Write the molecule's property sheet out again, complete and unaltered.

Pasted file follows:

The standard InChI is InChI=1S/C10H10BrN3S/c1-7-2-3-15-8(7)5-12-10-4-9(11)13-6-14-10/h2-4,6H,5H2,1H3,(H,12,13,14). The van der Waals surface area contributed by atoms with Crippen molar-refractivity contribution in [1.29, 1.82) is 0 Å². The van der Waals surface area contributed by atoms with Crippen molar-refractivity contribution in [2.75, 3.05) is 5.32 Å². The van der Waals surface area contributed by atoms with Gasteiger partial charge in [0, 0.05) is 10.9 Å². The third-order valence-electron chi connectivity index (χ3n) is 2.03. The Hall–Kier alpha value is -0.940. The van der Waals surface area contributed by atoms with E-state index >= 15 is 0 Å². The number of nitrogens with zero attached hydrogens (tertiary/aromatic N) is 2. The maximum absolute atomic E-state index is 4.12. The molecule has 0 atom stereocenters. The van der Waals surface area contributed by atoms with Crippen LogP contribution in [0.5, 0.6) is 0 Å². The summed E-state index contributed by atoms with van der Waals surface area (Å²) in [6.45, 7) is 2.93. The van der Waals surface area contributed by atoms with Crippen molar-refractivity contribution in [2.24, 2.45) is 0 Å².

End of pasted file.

The standard InChI is InChI=1S/C10H10BrN3S/c1-7-2-3-15-8(7)5-12-10-4-9(11)13-6-14-10/h2-4,6H,5H2,1H3,(H,12,13,14). The van der Waals surface area contributed by atoms with Crippen molar-refractivity contribution in [1.29, 1.82) is 0 Å². The van der Waals surface area contributed by atoms with Crippen molar-refractivity contribution in [2.75, 3.05) is 5.32 Å². The van der Waals surface area contributed by atoms with Gasteiger partial charge in [0, 0.05) is 10.9 Å². The third-order valence-electron chi connectivity index (χ3n) is 2.03. The Hall–Kier alpha value is -0.940. The van der Waals surface area contributed by atoms with E-state index >= 15 is 0 Å². The number of nitrogens with zero attached hydrogens (tertiary/aromatic N) is 2. The maximum absolute atomic E-state index is 4.12. The molecule has 0 atom stereocenters. The van der Waals surface area contributed by atoms with Crippen LogP contribution in [0.5, 0.6) is 0 Å². The summed E-state index contributed by atoms with van der Waals surface area (Å²) in [6.45, 7) is 2.93. The van der Waals surface area contributed by atoms with Crippen molar-refractivity contribution in [2.24, 2.45) is 0 Å².